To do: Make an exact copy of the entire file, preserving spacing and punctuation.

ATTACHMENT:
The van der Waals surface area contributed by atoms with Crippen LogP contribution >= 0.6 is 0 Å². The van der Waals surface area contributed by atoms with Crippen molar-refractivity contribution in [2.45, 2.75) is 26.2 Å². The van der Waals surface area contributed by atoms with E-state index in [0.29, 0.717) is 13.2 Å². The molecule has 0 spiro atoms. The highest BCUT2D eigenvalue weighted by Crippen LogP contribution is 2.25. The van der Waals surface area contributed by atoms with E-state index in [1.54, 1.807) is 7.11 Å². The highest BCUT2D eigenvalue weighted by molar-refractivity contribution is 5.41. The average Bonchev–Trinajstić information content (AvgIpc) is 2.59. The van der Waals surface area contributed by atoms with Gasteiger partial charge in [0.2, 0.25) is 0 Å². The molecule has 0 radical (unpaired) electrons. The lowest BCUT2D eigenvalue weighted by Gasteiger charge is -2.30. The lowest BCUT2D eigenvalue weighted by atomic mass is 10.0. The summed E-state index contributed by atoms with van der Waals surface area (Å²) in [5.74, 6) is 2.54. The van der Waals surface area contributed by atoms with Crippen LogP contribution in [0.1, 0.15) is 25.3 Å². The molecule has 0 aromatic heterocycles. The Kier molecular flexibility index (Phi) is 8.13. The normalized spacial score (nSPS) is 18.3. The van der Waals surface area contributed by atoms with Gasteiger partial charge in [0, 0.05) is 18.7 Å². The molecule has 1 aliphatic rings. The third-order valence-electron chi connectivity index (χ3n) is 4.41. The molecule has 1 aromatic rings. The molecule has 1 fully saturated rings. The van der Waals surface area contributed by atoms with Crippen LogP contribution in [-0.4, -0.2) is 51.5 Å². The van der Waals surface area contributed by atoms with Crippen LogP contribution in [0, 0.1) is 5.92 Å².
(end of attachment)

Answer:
The van der Waals surface area contributed by atoms with Crippen LogP contribution >= 0.6 is 0 Å². The van der Waals surface area contributed by atoms with Crippen molar-refractivity contribution in [2.45, 2.75) is 26.2 Å². The van der Waals surface area contributed by atoms with E-state index in [0.29, 0.717) is 13.2 Å². The molecule has 0 spiro atoms. The highest BCUT2D eigenvalue weighted by Crippen LogP contribution is 2.25. The van der Waals surface area contributed by atoms with E-state index in [1.54, 1.807) is 7.11 Å². The highest BCUT2D eigenvalue weighted by molar-refractivity contribution is 5.41. The average Bonchev–Trinajstić information content (AvgIpc) is 2.59. The van der Waals surface area contributed by atoms with Gasteiger partial charge in [0.2, 0.25) is 0 Å². The molecule has 0 radical (unpaired) electrons. The lowest BCUT2D eigenvalue weighted by Gasteiger charge is -2.30. The lowest BCUT2D eigenvalue weighted by atomic mass is 10.0. The summed E-state index contributed by atoms with van der Waals surface area (Å²) in [5.74, 6) is 2.54. The van der Waals surface area contributed by atoms with Crippen LogP contribution in [0.1, 0.15) is 25.3 Å². The molecule has 0 aromatic heterocycles. The Kier molecular flexibility index (Phi) is 8.13. The normalized spacial score (nSPS) is 18.3. The van der Waals surface area contributed by atoms with Gasteiger partial charge in [0, 0.05) is 18.7 Å². The molecule has 1 aliphatic rings. The third-order valence-electron chi connectivity index (χ3n) is 4.41. The molecule has 1 aromatic rings. The molecule has 1 fully saturated rings. The van der Waals surface area contributed by atoms with Crippen LogP contribution in [-0.4, -0.2) is 51.5 Å². The van der Waals surface area contributed by atoms with Crippen LogP contribution in [0, 0.1) is 5.92 Å².